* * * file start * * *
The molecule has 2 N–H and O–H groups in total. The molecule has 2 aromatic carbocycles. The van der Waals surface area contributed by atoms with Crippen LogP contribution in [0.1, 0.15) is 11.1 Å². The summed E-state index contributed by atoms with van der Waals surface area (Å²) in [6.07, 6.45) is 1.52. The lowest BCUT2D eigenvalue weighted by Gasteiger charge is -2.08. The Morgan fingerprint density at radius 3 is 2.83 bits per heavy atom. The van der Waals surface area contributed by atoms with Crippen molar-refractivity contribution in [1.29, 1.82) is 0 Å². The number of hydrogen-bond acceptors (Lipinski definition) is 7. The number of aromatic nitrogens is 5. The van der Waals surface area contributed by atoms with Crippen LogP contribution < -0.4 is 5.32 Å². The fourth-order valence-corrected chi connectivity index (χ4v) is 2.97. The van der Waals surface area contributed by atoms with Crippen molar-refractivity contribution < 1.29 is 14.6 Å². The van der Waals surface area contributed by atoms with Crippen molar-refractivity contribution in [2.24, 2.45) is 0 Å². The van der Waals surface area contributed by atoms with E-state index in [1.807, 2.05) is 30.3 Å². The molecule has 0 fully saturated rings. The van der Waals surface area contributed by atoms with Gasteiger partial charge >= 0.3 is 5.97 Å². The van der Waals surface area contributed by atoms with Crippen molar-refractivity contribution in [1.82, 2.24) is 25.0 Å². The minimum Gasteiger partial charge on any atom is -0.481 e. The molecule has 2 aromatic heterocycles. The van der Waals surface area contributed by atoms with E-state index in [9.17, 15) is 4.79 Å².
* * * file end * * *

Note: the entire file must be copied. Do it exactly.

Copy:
The molecule has 2 N–H and O–H groups in total. The molecule has 2 aromatic carbocycles. The van der Waals surface area contributed by atoms with Crippen LogP contribution in [0.1, 0.15) is 11.1 Å². The summed E-state index contributed by atoms with van der Waals surface area (Å²) in [6.07, 6.45) is 1.52. The lowest BCUT2D eigenvalue weighted by Gasteiger charge is -2.08. The Morgan fingerprint density at radius 3 is 2.83 bits per heavy atom. The van der Waals surface area contributed by atoms with Crippen molar-refractivity contribution in [1.29, 1.82) is 0 Å². The number of hydrogen-bond acceptors (Lipinski definition) is 7. The number of aromatic nitrogens is 5. The van der Waals surface area contributed by atoms with Crippen LogP contribution < -0.4 is 5.32 Å². The fourth-order valence-corrected chi connectivity index (χ4v) is 2.97. The van der Waals surface area contributed by atoms with Crippen molar-refractivity contribution < 1.29 is 14.6 Å². The van der Waals surface area contributed by atoms with Crippen molar-refractivity contribution in [2.24, 2.45) is 0 Å². The van der Waals surface area contributed by atoms with E-state index in [1.807, 2.05) is 30.3 Å². The molecule has 0 fully saturated rings. The van der Waals surface area contributed by atoms with Gasteiger partial charge >= 0.3 is 5.97 Å². The van der Waals surface area contributed by atoms with Crippen molar-refractivity contribution in [1.82, 2.24) is 25.0 Å². The minimum Gasteiger partial charge on any atom is -0.481 e. The molecule has 2 aromatic heterocycles. The van der Waals surface area contributed by atoms with E-state index in [9.17, 15) is 4.79 Å².